Education

Newark Students Exposed to Opera through Arts Grant

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Ms. Gilchrist's class from Rafael Hernandez Elementary School in Newark went to the famed Metropolitan Opera in New York City as part the ArtStart program, sponsored by Newark Arts.
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Ms. Gilchrist's class performing their opera "Before and After" at Rafael Hernandez Elementary School in Newark as part of the ArtStart program, sponsored by Newark Arts.
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NEWARK, NJ - An education grant has provided Newark schoolchildren an opportunity to learn about and participate in one of the most classic theatric musical forms - opera. 

"I like that you can express your feelings with actions and feelings. I found some good ways to express my talents," said Imanol, a fifth grader at Rafael Hernandez Elementary School in Newark's North Ward, who benefited from a non-profit grant that gives local schoolchildren a chance to give a wide range of art forms a chance. "I felt excited because I was onstage." 

From the outside, opera, which originated in Italy in the 16th century, may not be the first type of music that would interest kids in 21st century Newark. But the ArtStart grant program, sponsored by Newark Arts, is designed to spur student exposure to cultural activity that is either not available, sporadic, or available only in limited supply within the local arts community.

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Since its inception is 2001, Newark Arts has made more than 150 grant awards though the ArtStart program ranging from $500 to $3,000 and totaling more than $400,000.  

Katherine Brodhead, a music teacher and the arts department chair at Rafael Hernandez, noted how the Metropolitan Opera Guild, an organization within the famed New York City-based Metropolitan Opera company which helps expand opera's reach to a wider audience, works with Newark Arts to help students see and hear for themselves the artistic value of opera.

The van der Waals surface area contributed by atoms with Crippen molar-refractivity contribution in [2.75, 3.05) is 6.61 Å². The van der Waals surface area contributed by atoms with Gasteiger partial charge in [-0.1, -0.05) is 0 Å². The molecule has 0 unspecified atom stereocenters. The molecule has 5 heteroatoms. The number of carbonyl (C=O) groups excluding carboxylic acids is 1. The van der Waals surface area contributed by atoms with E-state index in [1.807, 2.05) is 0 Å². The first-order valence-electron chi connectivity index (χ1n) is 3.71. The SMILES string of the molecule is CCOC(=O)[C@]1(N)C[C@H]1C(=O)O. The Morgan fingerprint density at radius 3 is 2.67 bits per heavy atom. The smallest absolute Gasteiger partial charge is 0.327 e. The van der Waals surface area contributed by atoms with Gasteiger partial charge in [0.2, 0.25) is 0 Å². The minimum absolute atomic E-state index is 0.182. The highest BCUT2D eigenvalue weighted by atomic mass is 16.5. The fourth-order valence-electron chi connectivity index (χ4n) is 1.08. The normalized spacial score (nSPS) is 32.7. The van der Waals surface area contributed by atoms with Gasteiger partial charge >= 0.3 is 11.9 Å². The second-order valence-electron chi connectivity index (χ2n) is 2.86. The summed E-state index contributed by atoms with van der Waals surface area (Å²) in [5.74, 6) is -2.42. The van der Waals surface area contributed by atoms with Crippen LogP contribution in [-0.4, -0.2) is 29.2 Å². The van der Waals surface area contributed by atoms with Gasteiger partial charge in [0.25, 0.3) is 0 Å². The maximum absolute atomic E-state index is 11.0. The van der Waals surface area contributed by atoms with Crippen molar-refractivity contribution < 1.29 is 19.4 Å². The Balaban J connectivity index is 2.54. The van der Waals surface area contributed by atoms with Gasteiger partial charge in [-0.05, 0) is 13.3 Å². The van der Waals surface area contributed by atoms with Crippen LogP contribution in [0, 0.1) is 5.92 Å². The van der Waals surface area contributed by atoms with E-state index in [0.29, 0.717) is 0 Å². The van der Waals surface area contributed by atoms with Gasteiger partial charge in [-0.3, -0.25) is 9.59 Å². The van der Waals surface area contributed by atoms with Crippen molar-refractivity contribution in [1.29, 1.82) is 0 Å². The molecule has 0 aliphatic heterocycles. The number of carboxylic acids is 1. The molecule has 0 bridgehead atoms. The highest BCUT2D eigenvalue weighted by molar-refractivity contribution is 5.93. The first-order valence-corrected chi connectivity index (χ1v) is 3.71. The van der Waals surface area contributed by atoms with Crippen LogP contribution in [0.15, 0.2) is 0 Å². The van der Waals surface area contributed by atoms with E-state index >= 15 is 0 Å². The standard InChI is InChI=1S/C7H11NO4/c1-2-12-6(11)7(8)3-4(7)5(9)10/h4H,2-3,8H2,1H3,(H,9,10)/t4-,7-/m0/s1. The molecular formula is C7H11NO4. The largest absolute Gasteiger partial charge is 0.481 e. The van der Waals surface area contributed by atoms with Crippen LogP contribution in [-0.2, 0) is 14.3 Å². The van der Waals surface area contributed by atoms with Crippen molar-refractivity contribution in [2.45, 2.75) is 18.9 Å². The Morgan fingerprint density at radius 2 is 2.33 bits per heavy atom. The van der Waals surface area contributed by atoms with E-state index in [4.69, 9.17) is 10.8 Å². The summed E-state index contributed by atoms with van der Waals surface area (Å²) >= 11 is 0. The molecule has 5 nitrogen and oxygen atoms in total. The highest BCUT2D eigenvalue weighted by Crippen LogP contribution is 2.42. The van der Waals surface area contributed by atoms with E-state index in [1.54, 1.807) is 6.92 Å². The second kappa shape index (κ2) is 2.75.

"As part of the program, my fifth-grade students created an opera and then presented it at our school," said Brodhead. "We also got to go see a performance at the Metropolitan Opera, which is very cool."

The opera, which has a theme about emotions, was written by a mix of general education, special education, and bilingual students, shares their experiences about how they respond to emotions.

"A lot of students know what it's like to come to a school where they don't speak the primary language," said Brodhead about a school population that includes many students from Spanish-speaking countries such as the Dominican Republic, Ecuador, and Peru, as well as many students who recently came to Newark from Puerto Rico in the wake of Hurricane Maria.

"They share what it's like to come to this country, and to this school, through opera," Brodhead said. "Kids in general can be turned off to different kinds of music and genres like opera. But when they are exposed to a different type of music and see them get genuinely interested, it can be very powerful."

Wendy, a fifth-grader, spoke about how it takes confidence and trust to talk about their innermost thoughts and emotions through their opera.

"We got to express our feelings," Wendy said. "Especially when they said words like sadness, loneliness, and alienated."

Zahad, another fifth-grader, noted how being in the opera helps overcome the fear of speaking or performing in public.

"It felt good," Zahad said. "Everybody wanted to hear my lines."

An important goal of the ArtStart program is to encourage students to work together during the creative process. Jayson, a fifth grader, talked about how by working together, his classmates were able to bond by artistically expressing themselves as a team. 

"I was really nervous when I was on the stage, but it felt awesome and cool. My friends were shocked that I could sing!" said Jayson. "Writing the opera was kind of hard because everyone made mistakes. But we practiced, and we got it." 

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